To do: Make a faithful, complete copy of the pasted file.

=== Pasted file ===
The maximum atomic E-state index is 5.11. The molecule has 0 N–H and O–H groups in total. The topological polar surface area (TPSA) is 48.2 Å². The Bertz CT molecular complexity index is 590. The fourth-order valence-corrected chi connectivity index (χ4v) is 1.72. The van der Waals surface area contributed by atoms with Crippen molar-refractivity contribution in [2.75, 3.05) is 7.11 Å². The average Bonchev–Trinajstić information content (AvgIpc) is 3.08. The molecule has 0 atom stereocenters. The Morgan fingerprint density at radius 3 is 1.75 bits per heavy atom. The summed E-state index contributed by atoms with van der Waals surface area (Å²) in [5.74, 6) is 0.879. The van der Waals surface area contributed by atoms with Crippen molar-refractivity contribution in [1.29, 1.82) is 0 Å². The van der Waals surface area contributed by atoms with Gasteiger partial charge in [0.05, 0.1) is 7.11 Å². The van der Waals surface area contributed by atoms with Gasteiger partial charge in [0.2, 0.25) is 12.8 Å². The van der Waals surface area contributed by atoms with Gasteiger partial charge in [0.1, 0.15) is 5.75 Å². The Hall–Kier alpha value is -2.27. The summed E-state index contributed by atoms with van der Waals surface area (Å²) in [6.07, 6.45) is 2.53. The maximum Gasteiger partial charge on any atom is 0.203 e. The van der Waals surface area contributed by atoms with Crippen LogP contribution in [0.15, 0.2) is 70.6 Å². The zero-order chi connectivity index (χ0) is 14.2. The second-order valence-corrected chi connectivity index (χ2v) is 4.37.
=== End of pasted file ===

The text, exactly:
The maximum atomic E-state index is 5.11. The molecule has 0 N–H and O–H groups in total. The topological polar surface area (TPSA) is 48.2 Å². The Bertz CT molecular complexity index is 590. The fourth-order valence-corrected chi connectivity index (χ4v) is 1.72. The van der Waals surface area contributed by atoms with Crippen molar-refractivity contribution in [2.75, 3.05) is 7.11 Å². The average Bonchev–Trinajstić information content (AvgIpc) is 3.08. The molecule has 0 atom stereocenters. The Morgan fingerprint density at radius 3 is 1.75 bits per heavy atom. The summed E-state index contributed by atoms with van der Waals surface area (Å²) in [5.74, 6) is 0.879. The van der Waals surface area contributed by atoms with Crippen molar-refractivity contribution in [1.29, 1.82) is 0 Å². The van der Waals surface area contributed by atoms with Gasteiger partial charge in [0.05, 0.1) is 7.11 Å². The van der Waals surface area contributed by atoms with Gasteiger partial charge in [0.2, 0.25) is 12.8 Å². The van der Waals surface area contributed by atoms with Gasteiger partial charge in [0.1, 0.15) is 5.75 Å². The Hall–Kier alpha value is -2.27. The summed E-state index contributed by atoms with van der Waals surface area (Å²) in [6.07, 6.45) is 2.53. The maximum Gasteiger partial charge on any atom is 0.203 e. The van der Waals surface area contributed by atoms with Crippen LogP contribution in [0.15, 0.2) is 70.6 Å². The zero-order chi connectivity index (χ0) is 14.2. The second-order valence-corrected chi connectivity index (χ2v) is 4.37.